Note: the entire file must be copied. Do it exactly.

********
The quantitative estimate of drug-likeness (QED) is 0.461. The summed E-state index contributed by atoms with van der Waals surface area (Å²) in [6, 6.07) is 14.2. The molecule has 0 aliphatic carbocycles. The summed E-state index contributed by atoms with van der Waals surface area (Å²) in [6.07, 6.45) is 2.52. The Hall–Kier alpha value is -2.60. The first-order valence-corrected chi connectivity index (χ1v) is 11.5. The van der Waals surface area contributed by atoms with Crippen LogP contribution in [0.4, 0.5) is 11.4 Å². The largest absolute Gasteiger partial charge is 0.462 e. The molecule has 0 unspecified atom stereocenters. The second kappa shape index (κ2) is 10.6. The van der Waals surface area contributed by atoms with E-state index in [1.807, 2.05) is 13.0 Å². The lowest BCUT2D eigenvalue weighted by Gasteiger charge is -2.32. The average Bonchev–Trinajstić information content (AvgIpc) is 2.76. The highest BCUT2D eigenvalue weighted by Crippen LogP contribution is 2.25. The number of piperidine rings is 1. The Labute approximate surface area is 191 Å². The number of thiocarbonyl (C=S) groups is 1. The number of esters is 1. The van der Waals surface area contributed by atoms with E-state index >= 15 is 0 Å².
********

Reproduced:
The quantitative estimate of drug-likeness (QED) is 0.461. The summed E-state index contributed by atoms with van der Waals surface area (Å²) in [6, 6.07) is 14.2. The molecule has 0 aliphatic carbocycles. The summed E-state index contributed by atoms with van der Waals surface area (Å²) in [6.07, 6.45) is 2.52. The Hall–Kier alpha value is -2.60. The first-order valence-corrected chi connectivity index (χ1v) is 11.5. The van der Waals surface area contributed by atoms with Crippen LogP contribution in [0.4, 0.5) is 11.4 Å². The largest absolute Gasteiger partial charge is 0.462 e. The molecule has 0 unspecified atom stereocenters. The second kappa shape index (κ2) is 10.6. The van der Waals surface area contributed by atoms with E-state index in [1.807, 2.05) is 13.0 Å². The lowest BCUT2D eigenvalue weighted by Gasteiger charge is -2.32. The average Bonchev–Trinajstić information content (AvgIpc) is 2.76. The highest BCUT2D eigenvalue weighted by Crippen LogP contribution is 2.25. The number of piperidine rings is 1. The Labute approximate surface area is 191 Å². The number of thiocarbonyl (C=S) groups is 1. The number of esters is 1. The van der Waals surface area contributed by atoms with E-state index >= 15 is 0 Å².